So the background here is we get tons and tons of "bug reports" filed against X in the stable release which are utterly useless. And most of the time the user is really only looking for a workaround to get their system working again.
It's not hard to find a workaround (installing and running the current upstream kernel tends to solve a lot of "X" problems, and there's various kernel parameters to fiddle with). Problem is the reporter loses interest at that point and doesn't follow through with git bisection or whatever, so we can actually fix Ubuntu.
Users of the development release tend to be better behaved on this count, so we generally focus our efforts there. There aren't very many of us that work on X bugs in Launchpad; hardly anyone from the community works on them, and of the Canonical employees our job duties are more around the development release. Stable release bugs are more of an as-time-permits type activity. (Ironically the vast majority of the issues people file against X aren't actually bugs in X, but rather issues in the kernel or gnome or the window manager. They just file them against X out of habit I guess. We try to help them regardless.)
Many stable release users expect a quicker response than we generally can provide in Launchpad, and they want to know workarounds ASAP so they can get their system up. They don't want to hear all the technobabble about git bisects and kernel rebuilds. They certainly don't want to invest any more time into it than they have to. So they're not good candidates for bug fixing work.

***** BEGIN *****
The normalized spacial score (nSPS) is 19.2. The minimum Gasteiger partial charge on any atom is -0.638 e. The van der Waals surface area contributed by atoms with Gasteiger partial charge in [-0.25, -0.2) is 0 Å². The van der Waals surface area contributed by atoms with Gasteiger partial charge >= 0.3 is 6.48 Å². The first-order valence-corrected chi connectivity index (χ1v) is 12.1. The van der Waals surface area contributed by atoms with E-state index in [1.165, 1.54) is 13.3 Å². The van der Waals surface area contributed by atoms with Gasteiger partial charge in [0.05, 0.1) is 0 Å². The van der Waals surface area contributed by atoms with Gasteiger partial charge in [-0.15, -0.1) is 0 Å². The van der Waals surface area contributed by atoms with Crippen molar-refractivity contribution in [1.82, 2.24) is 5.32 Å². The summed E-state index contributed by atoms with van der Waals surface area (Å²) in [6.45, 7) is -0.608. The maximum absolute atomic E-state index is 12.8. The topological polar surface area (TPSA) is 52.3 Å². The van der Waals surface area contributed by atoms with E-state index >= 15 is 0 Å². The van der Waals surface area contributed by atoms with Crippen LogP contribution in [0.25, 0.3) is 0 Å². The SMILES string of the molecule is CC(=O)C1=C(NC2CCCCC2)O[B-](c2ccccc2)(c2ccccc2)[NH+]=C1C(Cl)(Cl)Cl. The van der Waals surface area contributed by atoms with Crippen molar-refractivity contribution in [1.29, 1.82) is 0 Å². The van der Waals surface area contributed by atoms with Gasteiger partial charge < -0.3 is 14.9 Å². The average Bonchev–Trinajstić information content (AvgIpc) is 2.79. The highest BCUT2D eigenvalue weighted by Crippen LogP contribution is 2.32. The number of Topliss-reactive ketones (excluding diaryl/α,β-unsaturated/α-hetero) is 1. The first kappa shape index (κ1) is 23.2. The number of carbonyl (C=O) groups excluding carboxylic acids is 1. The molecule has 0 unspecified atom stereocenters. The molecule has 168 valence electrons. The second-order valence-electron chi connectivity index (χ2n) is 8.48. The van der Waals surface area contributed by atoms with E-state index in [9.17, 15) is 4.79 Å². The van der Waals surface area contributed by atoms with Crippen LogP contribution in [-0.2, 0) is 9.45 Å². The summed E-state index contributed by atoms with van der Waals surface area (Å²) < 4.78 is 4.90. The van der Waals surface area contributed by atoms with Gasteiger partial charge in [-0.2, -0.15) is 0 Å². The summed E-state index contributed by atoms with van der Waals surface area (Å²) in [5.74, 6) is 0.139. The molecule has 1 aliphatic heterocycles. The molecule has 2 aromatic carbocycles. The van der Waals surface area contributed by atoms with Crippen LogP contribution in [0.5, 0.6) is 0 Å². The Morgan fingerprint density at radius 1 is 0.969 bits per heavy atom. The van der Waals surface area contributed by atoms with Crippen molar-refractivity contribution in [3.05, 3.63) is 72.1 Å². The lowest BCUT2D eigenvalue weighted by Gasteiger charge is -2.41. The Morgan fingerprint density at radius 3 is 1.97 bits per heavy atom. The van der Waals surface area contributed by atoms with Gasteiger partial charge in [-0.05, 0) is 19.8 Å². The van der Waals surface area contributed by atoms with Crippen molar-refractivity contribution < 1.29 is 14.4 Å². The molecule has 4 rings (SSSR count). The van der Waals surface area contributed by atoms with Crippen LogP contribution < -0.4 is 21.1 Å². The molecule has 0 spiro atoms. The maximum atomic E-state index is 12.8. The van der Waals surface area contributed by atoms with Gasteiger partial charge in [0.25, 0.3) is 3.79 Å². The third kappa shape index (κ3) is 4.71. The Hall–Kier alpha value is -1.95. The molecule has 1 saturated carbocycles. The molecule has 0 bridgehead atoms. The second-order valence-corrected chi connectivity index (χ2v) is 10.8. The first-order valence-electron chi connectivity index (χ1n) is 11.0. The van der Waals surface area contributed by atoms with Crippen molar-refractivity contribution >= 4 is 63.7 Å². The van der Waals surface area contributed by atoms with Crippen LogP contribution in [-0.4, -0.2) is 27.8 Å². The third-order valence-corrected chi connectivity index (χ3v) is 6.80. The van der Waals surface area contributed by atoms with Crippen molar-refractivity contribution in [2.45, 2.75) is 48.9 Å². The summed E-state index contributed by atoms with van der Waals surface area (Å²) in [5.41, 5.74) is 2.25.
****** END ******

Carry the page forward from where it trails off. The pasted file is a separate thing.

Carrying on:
Still, they deserve assistance, it's just that a bug report in Launchpad isn't going to get them what they want. Their report is just going to add to the log jam.
And so that is the purpose the above dialog: to try and steer the users to where they are most likely to get some sort of response and guidance with their troubles. Certainly there are plenty of support options out there; problem is that by and large most of them aren't very effective.
So, a couple years back I was bellyaching all of the above to Jorge over beers, and how much time I would waste invalidating these useless bug reports. At the time he was very gung ho about AskUbuntu, and so was pushing that. From what he described it sounded like it met these needs way better than Launchpad. Because of the high level of community activity new requests get addressed right away. Because of the voting, you're more likely to get effective answers. Because of the bounty system, users can "pay" to stimulate people to help them. Waaay better than Launchpad or any other support options. I had been putting time into writing up detailed troubleshooting guides in our wiki for things like X freezes, crashes and so on, but no one seems to ever be able to find those docs. Jorge felt that AskUbuntu was much better because it had a way higher google ranking, and people would be better able to find these answers that way.
And that is the real answer to why Ask Ubuntu is linked to from the X apport hook.
Anyway, now Jorge has asked that xdiagnose not encourage users to use Ask Ubuntu, and since he asked I've removed it. Instead it's just pointing them to a generic support page. I've also provided a "just file the dang bug report" button too. But I can't help but feel this is a step in the wrong direction, and puts us back to where we were. But if Ask Ubuntu is just marking the questions invalid too, that's hardly helping anyone so it's pointless to direct people here.
My original hope was not that Ask Ubuntu would be fielding bugs, but rather that it would translate them into a question like "How do I properly diagnose and report a problem with ___" and answer that, and then dupe all the incoming Q's there. Or at least point people to the X troubleshooting guides in wiki. Or even coming up with some spiffy hybrid solution that better leverages the strengths of Ask Ubuntu, Apport, and Launchpad towards actually getting these issues sorted out.